THERE are said to have been five mass extinction events throughout history, caused by pesky natural phenomena such as volcanoes and asteroids.
The sixth, we are told, will be the first to be caused by humans, as we destroy the planet, wreck the climate, and wipe out untold species of animals.
But lookit - it’s early January, we’re all a bit down in the dumps, and we’re two days away from what experts have dubbed ‘Blue Monday’ - the most depressing day of the year. A bit of positivity and optimism won’t go amiss, will it?
So, let me tell you about a little walk I had the other day, during which I recorded what I am pretty sure was an animal not seen (or heard) around these parts for perhaps 500 years. Sort of the opposite of a mass extinction!
Woodpeckers were once a common sight and sound on this island, not surprising given you could barely swing a sabre-toothed tiger without it hitting a tree.
The femurs of two woodpeckers found in a cave in Ennis in Clare in the early 1900s were subsequently carbon-dated to the Bronze Age.
But, over many centuries, a mass clearing of Irish forestry and woodland took place, a trend brilliantly documented in Cork author Eoghan Daltun’s book, An Irish Atlantic Rainforest.
The upshot was that a lot of animals that needed trees for their natural habitat, such as the woodpecker, died out.
So, when I was out walking in my local village of Carrigadrohid in mid-Cork recently, the last thing I should have expected to hear was the drum roll of a woodpecker’s beak on a tree.
But, have a listen to the video accompanying this article - you might need full volume for best effect - and you will hear what I am pretty sure is the sound of a Great Spotted Woodpecker hammering against the bark of a tree, searching for tiny grubs to eat.
Thrillingly, this may have been the first time a human heard such a sound in that woodland since Oliver Cromwell was a lad.
And the sighting checks out, because, over the past 18 years, the Great Spotted Woodpecker has indeed been returning to Ireland in ever greater numbers, starting off in the north and on the east coast, and gradually moving westward.
Just about every county on the island has now registered at least one sighting - there have been four in Kerry, all in 2021 - but thus far, there have been very few in Cork. The first sighting here may have been in the Doneraile estate in the north of the county in October, 2021 - so I felt privileged to hear its distinctive drumming in mid-Cork.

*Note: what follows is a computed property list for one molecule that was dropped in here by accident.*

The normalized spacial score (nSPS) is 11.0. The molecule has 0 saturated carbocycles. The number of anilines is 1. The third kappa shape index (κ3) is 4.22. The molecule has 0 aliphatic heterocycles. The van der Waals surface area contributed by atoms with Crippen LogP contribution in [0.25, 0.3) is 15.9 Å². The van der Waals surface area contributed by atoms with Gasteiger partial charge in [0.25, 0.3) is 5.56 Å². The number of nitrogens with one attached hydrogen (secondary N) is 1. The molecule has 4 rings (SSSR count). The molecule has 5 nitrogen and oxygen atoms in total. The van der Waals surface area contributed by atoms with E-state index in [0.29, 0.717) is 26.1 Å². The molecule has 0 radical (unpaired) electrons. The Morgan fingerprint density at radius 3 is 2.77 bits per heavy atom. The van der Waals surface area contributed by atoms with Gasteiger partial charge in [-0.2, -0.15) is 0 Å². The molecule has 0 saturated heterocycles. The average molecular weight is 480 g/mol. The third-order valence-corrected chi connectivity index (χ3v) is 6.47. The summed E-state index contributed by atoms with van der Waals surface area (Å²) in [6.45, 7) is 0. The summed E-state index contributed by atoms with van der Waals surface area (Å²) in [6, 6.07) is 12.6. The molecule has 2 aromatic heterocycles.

My sighting took place in an oak woodland, which is the favoured tree type for this species of woodpecker. Indeed, there have also been reports of them being seen in the nearby Gearagh, near Macroom - which has also recently become home to another rare bird sighting - the Penduline Tit.
About the size of a blackbird, the Great Spotted Woodpecker does not actually damage trees with its drumming, although it can make them more susceptible to diseases and pests.
They can peck at up to 20 times a second, but extra muscles in their necks ensure they do not get concussion or headaches.
Curiously, the Great Spotted Woodpecker is known in Irish as Mórchnagaire Breac. The latter word means ‘trout’ but can also mean ‘dappled’ or ‘spotted’, which makes sense. However, I have no idea where the Mórchnagaire comes in, as it translates as ‘Major Pharmacist’ on Google! It also appears that ‘cnocaire’ is the actual Irish word for woodpecker.
Anyway, having compared my recording to sounds of the bird drumming online, I am claiming this as a sighting (well, sounding, really) of the Great Spotted Woodpecker, and a very welcome blow-in to Cork it is too.
You might wonder why this particular species has bucked the global trend and is returning to its old habitats. Modern science has found an answer for that.
Using feathers shed by these Irish woodpeckers from vacated nest holes, scientists found their DNA was a close match to those of their cousins in the UK.
The Great Spotted Woodpecker, which is common on the continent too, has seen a dramatic increase in its population in the UK over the last 40 years.
Despite an inherent reluctance to travel, sheer pressure of numbers may well have forced young woodpeckers on the UK’s west coast to make the relatively short hop across the Irish Sea in search of new breeding territories.
The first Irish sightings took place around 2006, and they are clearly thriving here, as they have spread out across the island.
What’s really gratifying for ornithologists is that these birds are breeding here and becoming resident Irish citizens, rather than just passing through as so many other unusual species do.
There are more than 450 bird species on the official Irish list, and we can now add the Great Spotted Woodpecker to that.
Most sightings of it are in the months March to July, but that distinctive drumming sound can often be heard early in the year, as happened with me.
This is yet another reason to pursue the re-forestation and rewilding of our island, because usually the news on nature is unremittingly bad.
For instance, we heard just this week that the curlew is in danger of vanishing from Irish waters because of deforestation.
A good news story on Irish nature - surely a reason to cheer.
If you see a Great Spotted Woodpecker, submit details to Biodiversity Ireland’s Citizen Science Portal, to allow it to continue to track its spread in Ireland.
You can also volunteer to take part in the Birdwatch Ireland Irish Garden Bird Survey, which is currently taking place, and runs from the first week of December to the last week of February every year.
It is sponsored by Ballymaloe House, Ballymaloe Cookery School and Ballymaloe Foods, in memory of its founder Ivan Allen - Myrtle Allen’s husband. Ivan loved the birdlife in and around Ballymaloe House and farmed considerately and sustainably, ensuring their natural habitat was undisturbed.